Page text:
"Very well," she flicked through the pages. 'It is a natural peculiarity in me, over which I have not full control. If I contemplate a man's features seriously, mine own gradually assume the very same appearance and character. And what is more, but contemplating a face minutely, I not only attain the same likeness, but, with the likeness, I attain the very same ideas as well as the same mode of arranging them, so that, you see, by looking at a person attentively, I by degrees assume his likeness, and by assuming his likeness I attain to the passion of his most secret thoughts. This, I say is a peculiarity in my nature, a gift of the God that made me; but whether or not given me for a blessing, he knows himself, and so do I.' **
Gilbert whistled, "phew."
"Precisely," Anne agreed. "Turgid stuff. I keep the book out of sentiment, but it's beyond me."
Strange what the children had found in the dress up box, a motley collection of clothing borrowed from the blending of houses. The parents sat around on the couches including Susan naturally. Laughing and applauding at salient moments. Una frowned at times because they did not always react as she'd expect. Rosemary in particular was laughing at what she thought was the most poignant part.
Anne took herself out of the scene for a moment and reflected on her luck. She had to great fortune to be brought up by the kind and loving Cuthbert siblings and now she had created a family of her own. She grieved and would continue to grieve Marilla with all her heart and her grieving would last for a long time, perhaps 'til the end of her life; but that was no tragedy. As with the loss of Joy, Marilla's death would create a pearl as her heart grew around the hurt. Gil glanced at her sharing the humour and noticed that she was far away. He brought her back with a squeeze of her hand and smiled. She clasped him back looked into his eyes, threw back her head and laughed out loud much to Nan's consternation. She'd written a tragedy not a comedy, why didn't the grownups appreciate the difference?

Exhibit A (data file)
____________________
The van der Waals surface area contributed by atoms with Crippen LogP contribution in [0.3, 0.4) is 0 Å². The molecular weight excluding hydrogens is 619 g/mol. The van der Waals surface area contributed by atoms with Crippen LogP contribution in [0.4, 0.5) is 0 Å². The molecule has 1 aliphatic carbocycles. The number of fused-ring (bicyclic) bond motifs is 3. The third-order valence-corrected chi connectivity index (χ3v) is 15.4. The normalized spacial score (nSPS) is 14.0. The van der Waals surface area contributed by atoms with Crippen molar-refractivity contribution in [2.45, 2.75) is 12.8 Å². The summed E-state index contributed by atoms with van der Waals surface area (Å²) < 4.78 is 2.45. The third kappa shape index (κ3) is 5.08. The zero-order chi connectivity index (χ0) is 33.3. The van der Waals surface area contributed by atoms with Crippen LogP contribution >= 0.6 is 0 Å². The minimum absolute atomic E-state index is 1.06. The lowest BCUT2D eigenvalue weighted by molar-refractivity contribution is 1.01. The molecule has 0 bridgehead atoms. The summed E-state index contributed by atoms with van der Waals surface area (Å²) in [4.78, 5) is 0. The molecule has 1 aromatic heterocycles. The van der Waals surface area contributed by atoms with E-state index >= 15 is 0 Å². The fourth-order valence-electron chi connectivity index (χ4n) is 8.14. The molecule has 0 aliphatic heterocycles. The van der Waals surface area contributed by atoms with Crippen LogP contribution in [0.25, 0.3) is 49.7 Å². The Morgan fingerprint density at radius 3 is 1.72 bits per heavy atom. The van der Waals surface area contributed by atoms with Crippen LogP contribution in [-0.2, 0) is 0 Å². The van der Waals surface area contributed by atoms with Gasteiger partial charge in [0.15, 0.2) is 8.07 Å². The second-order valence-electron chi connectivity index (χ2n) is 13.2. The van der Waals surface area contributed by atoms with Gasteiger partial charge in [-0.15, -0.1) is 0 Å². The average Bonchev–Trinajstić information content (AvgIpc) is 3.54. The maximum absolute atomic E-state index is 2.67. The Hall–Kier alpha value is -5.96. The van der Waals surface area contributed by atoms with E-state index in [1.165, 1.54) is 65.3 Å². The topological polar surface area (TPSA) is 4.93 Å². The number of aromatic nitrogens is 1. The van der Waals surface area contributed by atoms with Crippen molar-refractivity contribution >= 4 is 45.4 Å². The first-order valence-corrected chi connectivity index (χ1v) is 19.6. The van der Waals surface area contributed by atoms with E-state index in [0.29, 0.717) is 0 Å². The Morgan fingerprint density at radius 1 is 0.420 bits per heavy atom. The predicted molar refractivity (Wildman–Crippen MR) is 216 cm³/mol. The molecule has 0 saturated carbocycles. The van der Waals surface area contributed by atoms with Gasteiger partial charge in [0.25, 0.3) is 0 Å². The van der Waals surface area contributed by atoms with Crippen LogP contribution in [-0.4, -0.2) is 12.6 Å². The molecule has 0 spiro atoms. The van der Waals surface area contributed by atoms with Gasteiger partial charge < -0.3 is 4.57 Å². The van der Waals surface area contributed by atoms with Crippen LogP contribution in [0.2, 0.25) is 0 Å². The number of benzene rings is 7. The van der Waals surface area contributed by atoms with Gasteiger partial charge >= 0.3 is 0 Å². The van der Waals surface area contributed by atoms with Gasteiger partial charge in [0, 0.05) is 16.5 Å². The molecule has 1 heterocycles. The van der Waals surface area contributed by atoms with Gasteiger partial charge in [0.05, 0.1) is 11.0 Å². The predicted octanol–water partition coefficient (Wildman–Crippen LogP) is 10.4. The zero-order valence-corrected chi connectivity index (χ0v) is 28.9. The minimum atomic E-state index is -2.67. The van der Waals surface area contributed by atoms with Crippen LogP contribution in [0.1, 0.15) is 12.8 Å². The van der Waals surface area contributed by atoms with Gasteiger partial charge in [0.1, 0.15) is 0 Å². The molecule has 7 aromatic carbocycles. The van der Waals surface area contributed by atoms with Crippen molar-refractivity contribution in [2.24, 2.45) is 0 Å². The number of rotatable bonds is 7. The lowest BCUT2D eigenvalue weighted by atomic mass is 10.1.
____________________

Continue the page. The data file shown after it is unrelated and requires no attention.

A/N Funny how story titles just appear. I looked for one within Tennyson, but nothing grabbed me. Then I watched the film of a favourite Scottish novel, Sunset Song by Lewis Grassic Gibbon. This was the last line and it caught me. The full quote is, "you can do without day if you've a lamp quiet-lighted and kind in your heart."
* The Most Important Things, oz diva
**The Private Memoirs and Confessions of a Justified Sinner (1824), James Hogg. (Incidentally one of my husband's favourite books, make of that what you will). Thank you to Alinyaalethia for the idea, as I said to her, this is next level Marilla characterisation.